The dance floor will be open to move and swing. Food and drink will be available.

DISCOVERY HARBOR VOLUNTEER FIRE DEPARTMENT has announced a Holiday Event to take place Saturday, Dec. 9, from 2 p.m. to 9 p.m. at Discovery Harbour Community Hall. For more, call 929-9576, or visit discoveryharbour.net.

HOVE ROAD MAINTENANCE ANNUAL MEETING IS Saturday, Dec. 9, from 11:30 a.m. to 12:30 p.m. at Ocean View Community Association. For more, call 929-9910.

PANCAKE BREAKFAST AT OCEAN VIEW COMMUNITY CENTER is Saturday, Dec. 9, from 8 a.m. to 11 a.m. For more, call 939-7033.

ST. JUDE'S EPISCOPAL CHURCH IN OCEAN VIEW HOSTS ITS KEIKI CHRISTMAS PARTY Saturday, Dec. 9, from 10 a.m. to 1 p.m. in their lower parking lot. Each child receives two books at Rudolph’s Reading Room, a stocking from Santa, and a cookie and punch from Mrs. Claus’s Kitchen. All are welcome. For more, visit stjudeshawaii.org or call 939-7000.

SOFT PASTEL STILL LIFE WITH PATTI PEASE JOHNSON class is Saturday, Dec. 9, from 9 a.m. to noon. Instruction and materials provided. Beginners to intermediate artists welcome. $50 per non-member, $45 per VAC member, plus $10 supply fee per person. For more, call 967-7565 or visit volcanoartcenter.org.

EXPLORE RICH GEOLOGIC HISTORY OF KAHUKU on a easy-to-moderate guided hike that traverses the vast 1868 lava flow, displaying volcano features and formations in Kahuku Unit of Hawai‘i Volcanoes National Park on Saturday, Dec. 9, from 9:30 a.m. to 11:30 a.m. The hike, titled Birth of Kahuku, also offers hikers the opportunity to learn about the Hawaiian hotspot and the creation of Kahuku. It will also take place on Dec. 30.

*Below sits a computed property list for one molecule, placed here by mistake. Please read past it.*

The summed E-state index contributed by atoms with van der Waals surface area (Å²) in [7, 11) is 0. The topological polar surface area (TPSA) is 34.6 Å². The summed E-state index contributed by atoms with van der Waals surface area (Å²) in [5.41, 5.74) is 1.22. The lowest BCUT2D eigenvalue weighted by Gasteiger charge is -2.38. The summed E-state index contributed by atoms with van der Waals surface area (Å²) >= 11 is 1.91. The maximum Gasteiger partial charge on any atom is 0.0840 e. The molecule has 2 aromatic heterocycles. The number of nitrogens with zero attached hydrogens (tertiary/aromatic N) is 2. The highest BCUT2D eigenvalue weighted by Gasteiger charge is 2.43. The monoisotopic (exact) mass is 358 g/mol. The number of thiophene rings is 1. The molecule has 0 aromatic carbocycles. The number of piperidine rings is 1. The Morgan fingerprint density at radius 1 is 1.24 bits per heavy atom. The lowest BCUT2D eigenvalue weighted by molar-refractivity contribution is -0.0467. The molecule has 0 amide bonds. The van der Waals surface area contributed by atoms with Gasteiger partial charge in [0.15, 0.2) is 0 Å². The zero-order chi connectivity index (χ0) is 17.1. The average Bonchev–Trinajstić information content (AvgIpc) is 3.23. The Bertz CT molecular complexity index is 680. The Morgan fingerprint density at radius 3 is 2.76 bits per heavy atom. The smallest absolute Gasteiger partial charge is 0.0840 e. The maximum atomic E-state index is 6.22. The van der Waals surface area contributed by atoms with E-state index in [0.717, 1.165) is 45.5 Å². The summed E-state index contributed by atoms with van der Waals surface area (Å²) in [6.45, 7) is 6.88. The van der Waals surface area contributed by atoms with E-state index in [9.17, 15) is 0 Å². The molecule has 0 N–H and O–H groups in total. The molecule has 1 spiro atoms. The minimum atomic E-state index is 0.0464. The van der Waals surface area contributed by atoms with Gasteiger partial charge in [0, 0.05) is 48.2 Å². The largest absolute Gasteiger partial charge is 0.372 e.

AIKIDO IS OFFERED AT OCEAN VIEW COMMUNITY CENTER again Saturday, Dec. 9. Classes are every Saturday at 10 a.m. Sensei Alan Moores launched the Ocean View classes, accompanied by members of Pāhala Dojo. For more information call 808-925-9677.

ANNUAL PĀHALA CHRISTMAS PARADE starts at 1 p.m. at Pāhala Armory and ends at Holy Rosary Church on Sunday, Dec. 10. Contact Andrade family at 928-0808 to participate or for more details, no entry fees.

SUNDAY WALK IN THE PARK is Dec. 10, from 10 a.m. to 1 p.m. at Kahuku Unit of Hawai’i Volcanoes National Park. All attendees must be current Friends Member, become a new member by registering online at fhvnp.org. For more, email admin@fhvnp.org or call 985-7373.

SUNDAY CHILDREN'S LEARNING CENTER is a new educational service provided at Ocean View Community Center. The federally funded activity is free from 9 a.m. to 11 a.m. every Sunday and is run by Rodney DuCossin.

LEARN ABOUT THE VITAL ROLE OF ‘ŌHI‘A LEHUA in native Hawaiian forests, the many forms of the ‘ōhi‘a tree and its flower on this free, easy, one-mile walk. The guided hike takes place Sunday, Dec. 10, from 9:30 a.m. to 11 a.m., at Kahuku Unit of Hawai‘i Volcanoes National Park. For more, visit nps.gov/havo.